Thursday, April 23, 2009

maybe pomegranate is passé by now

But this still caught my eye:

Pretty, eh? (Besides the resolution. Sorry. Cameraphone.)

It's really too bad I didn't decide to splurge on a bottle, because when I got to the checkout line the store's computers were down, and though I thought we were just going to wait a few minutes until they were back up, shortly thereafter the clerks started bagging groceries and sending us off, "whole paycheck" intact.

Of course, this happened on the day I got totally boring stuff like onions and potatoes and cheap generic cereal, the only day I didn't have a single excessive item in my basket. Not that I'm complaining. Just observing.

Tuesday, April 21, 2009

cello + macbook = awesome

You know how I obsess over podcasts?

Right. Well, lately I've become infatuated with Radiolab. I really don't want to kill its magic with an inferior description, so I will only say that it is acoustically self-conscious (in a good way) and always fascinating.

My purpose here is not so much to tout the wonders of Radiolab, though; rather, I mention it because it's where I heard this stunning music by Zoë Keating. She calls it "layered cello." Listen to the show here (sorry, I tried to embed the Flash player, but Blogger wouldn't have it).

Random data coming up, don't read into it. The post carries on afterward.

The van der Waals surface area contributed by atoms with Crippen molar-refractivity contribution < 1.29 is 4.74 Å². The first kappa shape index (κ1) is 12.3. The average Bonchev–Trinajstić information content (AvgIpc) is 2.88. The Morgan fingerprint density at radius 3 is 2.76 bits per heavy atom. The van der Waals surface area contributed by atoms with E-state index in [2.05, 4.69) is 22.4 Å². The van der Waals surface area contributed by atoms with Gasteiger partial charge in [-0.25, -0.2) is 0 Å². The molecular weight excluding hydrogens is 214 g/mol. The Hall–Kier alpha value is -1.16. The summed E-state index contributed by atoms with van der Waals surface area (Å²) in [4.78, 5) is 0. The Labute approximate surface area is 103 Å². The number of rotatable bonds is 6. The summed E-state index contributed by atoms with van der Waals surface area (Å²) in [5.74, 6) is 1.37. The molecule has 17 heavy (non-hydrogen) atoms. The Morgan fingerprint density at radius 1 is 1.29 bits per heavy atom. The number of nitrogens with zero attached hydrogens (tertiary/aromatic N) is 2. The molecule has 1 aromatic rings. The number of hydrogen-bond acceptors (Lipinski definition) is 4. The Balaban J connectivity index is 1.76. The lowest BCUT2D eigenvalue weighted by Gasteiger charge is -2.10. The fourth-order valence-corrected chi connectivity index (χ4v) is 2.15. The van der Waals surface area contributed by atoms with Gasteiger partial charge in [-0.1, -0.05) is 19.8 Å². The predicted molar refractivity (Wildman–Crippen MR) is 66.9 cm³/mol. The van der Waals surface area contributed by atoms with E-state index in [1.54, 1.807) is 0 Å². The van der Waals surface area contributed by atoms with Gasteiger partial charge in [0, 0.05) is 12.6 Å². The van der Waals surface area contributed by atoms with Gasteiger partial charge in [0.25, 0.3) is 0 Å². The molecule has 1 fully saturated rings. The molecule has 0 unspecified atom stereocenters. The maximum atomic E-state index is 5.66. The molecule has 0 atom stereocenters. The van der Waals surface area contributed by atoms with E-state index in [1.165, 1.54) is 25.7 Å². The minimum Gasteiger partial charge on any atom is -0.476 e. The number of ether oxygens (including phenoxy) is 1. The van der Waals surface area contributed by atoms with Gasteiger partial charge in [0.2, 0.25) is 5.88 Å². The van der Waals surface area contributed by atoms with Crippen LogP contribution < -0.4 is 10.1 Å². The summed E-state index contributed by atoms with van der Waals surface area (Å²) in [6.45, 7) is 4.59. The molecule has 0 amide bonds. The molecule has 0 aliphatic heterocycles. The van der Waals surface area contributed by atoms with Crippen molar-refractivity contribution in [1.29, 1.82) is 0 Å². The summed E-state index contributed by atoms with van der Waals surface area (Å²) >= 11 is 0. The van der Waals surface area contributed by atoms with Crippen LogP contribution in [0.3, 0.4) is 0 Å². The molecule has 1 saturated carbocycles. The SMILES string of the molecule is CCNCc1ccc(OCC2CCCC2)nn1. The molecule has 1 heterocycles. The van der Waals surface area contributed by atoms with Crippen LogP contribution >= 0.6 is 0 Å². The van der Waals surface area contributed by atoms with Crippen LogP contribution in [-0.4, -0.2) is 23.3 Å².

And here's a cool video of the artist doing her thing:

Learn more about Zoë Keating and her music at her website.

Friday, April 17, 2009

when negative space is poetic

Sharpie-wielding cartoonist, writer, designer, and poetry revelator Austin Kleon has been on my radar for several months now. His style is to me one of raw vibrance, at times venturing into tidy chaos. His work conveys a sense of immediacy and of calm nonchalance, which together suggest that making art for this artist is as natural and essential as breathing. It reminds me that we are all artists with the capacity to create; sometimes it just takes a bit of extra effort to discover what one's inner artist wants to create, and what language it will use.

Look past the illusion of empty simplicity in Austin Kleon's drawings, and then among what appears to be clutter—but turns out to be mostly pure energy—you'll see that he's included exactly the right number of details. 

Take, for instance, this sketch of Andrew Bird's stage setup at an Austin City Limits taping last month. 

by Austin Kleon (Licensed under Creative Commons. image source)

Black lines on off-white paper. Stage rim. Speakers, amps, microphones. Drumset. Keyboard. Lighting equipment and a twirly-swirly backdrop. Yet amid the typical items, the merely structural and the exuberantly expressive penstrokes, you'll see two important things: the iconic tape-looping double-phonograph turntable (I don't really know what to call that thing but it screams Andrew Bird) and what's that? yes, the sock monkey tour companion. How can you not love that?

As a side project, the Austin-based artist (yes, that's right. kind of like if I lived in Davis) started carving poems from newspaper articles with a black Sharpie marker. His Newspaper Blackout Poems caught the eye of the press (there's something charmingly meta about that) and took off. I won't rattle off the list of media mentions here, but suffice it to say that they're big. Oh, and HarperCollins is publishing a book of them, slated for release early next year. 

You may know that April is National Poetry Month.

What you may not know is that April is also International Newspaper Blackout Poetry Month.